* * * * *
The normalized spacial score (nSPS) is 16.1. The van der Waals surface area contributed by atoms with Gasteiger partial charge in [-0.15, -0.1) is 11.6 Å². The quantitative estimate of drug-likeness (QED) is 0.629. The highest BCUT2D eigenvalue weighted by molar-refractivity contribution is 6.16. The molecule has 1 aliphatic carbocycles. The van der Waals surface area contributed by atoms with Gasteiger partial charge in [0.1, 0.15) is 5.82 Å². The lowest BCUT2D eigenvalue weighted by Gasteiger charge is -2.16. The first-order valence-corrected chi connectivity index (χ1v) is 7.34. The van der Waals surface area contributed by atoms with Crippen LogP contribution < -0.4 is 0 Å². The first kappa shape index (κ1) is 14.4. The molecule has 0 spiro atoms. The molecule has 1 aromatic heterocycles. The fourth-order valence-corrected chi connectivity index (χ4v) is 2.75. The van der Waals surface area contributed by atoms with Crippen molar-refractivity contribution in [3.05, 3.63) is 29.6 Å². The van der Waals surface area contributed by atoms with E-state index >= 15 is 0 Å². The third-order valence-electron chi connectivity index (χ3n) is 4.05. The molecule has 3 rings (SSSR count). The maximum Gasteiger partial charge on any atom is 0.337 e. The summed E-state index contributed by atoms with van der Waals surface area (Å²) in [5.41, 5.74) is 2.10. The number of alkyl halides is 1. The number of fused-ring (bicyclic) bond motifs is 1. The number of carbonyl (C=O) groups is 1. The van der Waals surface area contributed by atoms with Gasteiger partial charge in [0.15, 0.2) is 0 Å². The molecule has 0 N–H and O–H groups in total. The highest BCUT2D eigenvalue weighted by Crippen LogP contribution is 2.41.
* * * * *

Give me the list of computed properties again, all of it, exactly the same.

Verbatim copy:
The normalized spacial score (nSPS) is 16.1. The van der Waals surface area contributed by atoms with Gasteiger partial charge in [-0.15, -0.1) is 11.6 Å². The quantitative estimate of drug-likeness (QED) is 0.629. The highest BCUT2D eigenvalue weighted by molar-refractivity contribution is 6.16. The molecule has 1 aliphatic carbocycles. The van der Waals surface area contributed by atoms with Gasteiger partial charge in [0.1, 0.15) is 5.82 Å². The lowest BCUT2D eigenvalue weighted by Gasteiger charge is -2.16. The first-order valence-corrected chi connectivity index (χ1v) is 7.34. The van der Waals surface area contributed by atoms with Crippen LogP contribution < -0.4 is 0 Å². The first kappa shape index (κ1) is 14.4. The molecule has 0 spiro atoms. The molecule has 1 aromatic heterocycles. The fourth-order valence-corrected chi connectivity index (χ4v) is 2.75. The van der Waals surface area contributed by atoms with Crippen molar-refractivity contribution in [3.05, 3.63) is 29.6 Å². The van der Waals surface area contributed by atoms with E-state index >= 15 is 0 Å². The third-order valence-electron chi connectivity index (χ3n) is 4.05. The molecule has 3 rings (SSSR count). The maximum Gasteiger partial charge on any atom is 0.337 e. The summed E-state index contributed by atoms with van der Waals surface area (Å²) in [5.41, 5.74) is 2.10. The number of alkyl halides is 1. The number of fused-ring (bicyclic) bond motifs is 1. The number of carbonyl (C=O) groups is 1. The van der Waals surface area contributed by atoms with Gasteiger partial charge in [0.15, 0.2) is 0 Å². The molecule has 0 N–H and O–H groups in total. The highest BCUT2D eigenvalue weighted by Crippen LogP contribution is 2.41.